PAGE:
After arrival in Southampton on 29th June we hired a car and drove through the New Forest to a hotel in Bournemouth where accommodation had been booked. Next morning, anxious to get on with sight seeing, Dick and I hurried to catch a paddle steamer to Portsmouth to see Nelson’s ship “Victory”. In running for the paddle steamer I experienced abdominal pain forcing me to slow down. The pain subsided when I stopped running.


Although in holiday mood, passengers on the trip to Portsmouth discussed the frightening possibility of war. One lady, when discussing Hitler’s latest adventure, stated that “The midwife should have throttled him at birth.”


On return to Bournemouth that evening my abdomen had become rigid and the pain severe. A local G.P. recognised appendicitis with complications and recommended immediate consultation with a Harley Street surgeon, Mr Adeny, who happened to be visiting the nearby Boscombe Hospital. Mr Adeny advised and undertook an emergency operation at that hospital but unfortunately peritonitis had already set in. A night nurse special was arranged and I was injected morning and evening with a lifesaving sulphonamide, M&B 693, which had recently come on the market.


Anita sent a telegram to my father Sydney and followed it with another when Mr Adeny advised I was on the way to recovery.


Dick and Anita had established a social bond with Mr Adeny when it was discovered that they had a mutual friend called Colonel Irish who lived in Durban. On the strength of this Mr Adeny became aware of the need for changing of plans for our travels. He kept them advised on my progress and the point at which they could safely leave for Haarlem in Holland to prepare for my reception and continued treatment in that country. In the mean time I would remain in Boscombe hospital and be taken by ambulance to Southampton and by stretcher to the on-board ship’s hospital.


On 11th July I left Southampton on the Dutch ship Johan van Olden Barneveldt arriving in Amsterdam the next day where I was met by Dick and Anita. The ambulance driver from Boscombe to Southampton was most friendly. He allowed me to view the Queen Mary at her dock through the one way glass of the ambulance. At that time she was the biggest ship in the world and contestant for the Blue Riband award for fastest crossing of the Atlantic to New York. Other contestants at the time were the French and German ships Normandie and Bremen respectively.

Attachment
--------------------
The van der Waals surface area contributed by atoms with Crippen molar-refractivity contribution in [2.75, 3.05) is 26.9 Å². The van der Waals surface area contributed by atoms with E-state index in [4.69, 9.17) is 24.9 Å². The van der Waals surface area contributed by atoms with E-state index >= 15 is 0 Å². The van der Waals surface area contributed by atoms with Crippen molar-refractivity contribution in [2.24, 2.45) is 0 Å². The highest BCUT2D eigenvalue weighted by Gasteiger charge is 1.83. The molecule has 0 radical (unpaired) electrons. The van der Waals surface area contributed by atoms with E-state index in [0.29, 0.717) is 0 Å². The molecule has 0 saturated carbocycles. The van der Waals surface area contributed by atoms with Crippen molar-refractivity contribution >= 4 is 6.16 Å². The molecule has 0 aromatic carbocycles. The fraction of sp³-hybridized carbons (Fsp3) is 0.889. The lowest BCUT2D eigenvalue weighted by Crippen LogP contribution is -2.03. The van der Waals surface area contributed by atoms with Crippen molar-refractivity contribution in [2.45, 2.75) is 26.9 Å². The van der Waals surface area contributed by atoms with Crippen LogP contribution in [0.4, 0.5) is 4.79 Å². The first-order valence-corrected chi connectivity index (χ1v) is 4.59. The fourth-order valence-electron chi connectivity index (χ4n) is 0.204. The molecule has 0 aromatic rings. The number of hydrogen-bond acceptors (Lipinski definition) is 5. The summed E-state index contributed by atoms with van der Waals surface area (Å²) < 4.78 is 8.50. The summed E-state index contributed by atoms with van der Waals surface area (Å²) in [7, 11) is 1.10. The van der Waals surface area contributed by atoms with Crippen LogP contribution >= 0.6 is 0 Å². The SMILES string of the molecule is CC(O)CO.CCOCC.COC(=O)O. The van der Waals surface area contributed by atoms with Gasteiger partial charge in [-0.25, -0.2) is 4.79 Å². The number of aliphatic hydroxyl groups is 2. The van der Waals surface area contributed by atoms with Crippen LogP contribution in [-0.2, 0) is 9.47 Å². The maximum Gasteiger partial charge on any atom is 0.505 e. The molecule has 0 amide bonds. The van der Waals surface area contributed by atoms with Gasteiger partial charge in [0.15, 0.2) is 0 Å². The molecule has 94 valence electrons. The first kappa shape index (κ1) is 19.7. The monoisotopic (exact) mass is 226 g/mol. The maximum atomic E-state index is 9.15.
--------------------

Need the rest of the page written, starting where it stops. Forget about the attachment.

A child passenger being carried on a stretcher on or off a ship attracts close attention from crowds along with expressions such as “shame”. In Southampton where I lay flat on the stretcher, I avoided this by pulling the blanket over my face. This could not be achieved in Amsterdam because patients on Dutch stretchers were carried in a sitting position.


I was duly delivered by ambulance to the house in Eindenhout Straat, Haarlem, after being met in Amsterdam by Dick and Anita. It was my first meeting with Dick’s father Opa. Other occupants, apart from Dick and Anita, were Mevr. Kuipers, the housekeeper, and her 12 year old daughter Enekje Koolbergen. Enekje was my companion in canoe and bicycle rides during convalescence. Sister Nijenhuys was in full time employ to care for Robin.


Houses in Eindenhout Straat were typical semi-detached two-storey Dutch houses with” solder” (attic). A bed for me was placed on the ground floor sun room (“sara”) as I could not use the stairs, but could get to the toilet under the stairs. Being alone in the sara at night was at first lonely with sound dampened by Persian carpets, heavy curtains, and constant ticking of the grandfather clock.


Doctor Sigaar used to come by bicycle every morning to tend my dressings and carry on the M&B 693 injections. This provided a happy interlude for Opa as Doctor Sigaar was an old friend and they enjoyed a chin wag accompanied with a glass of advocaat.

Sailing is great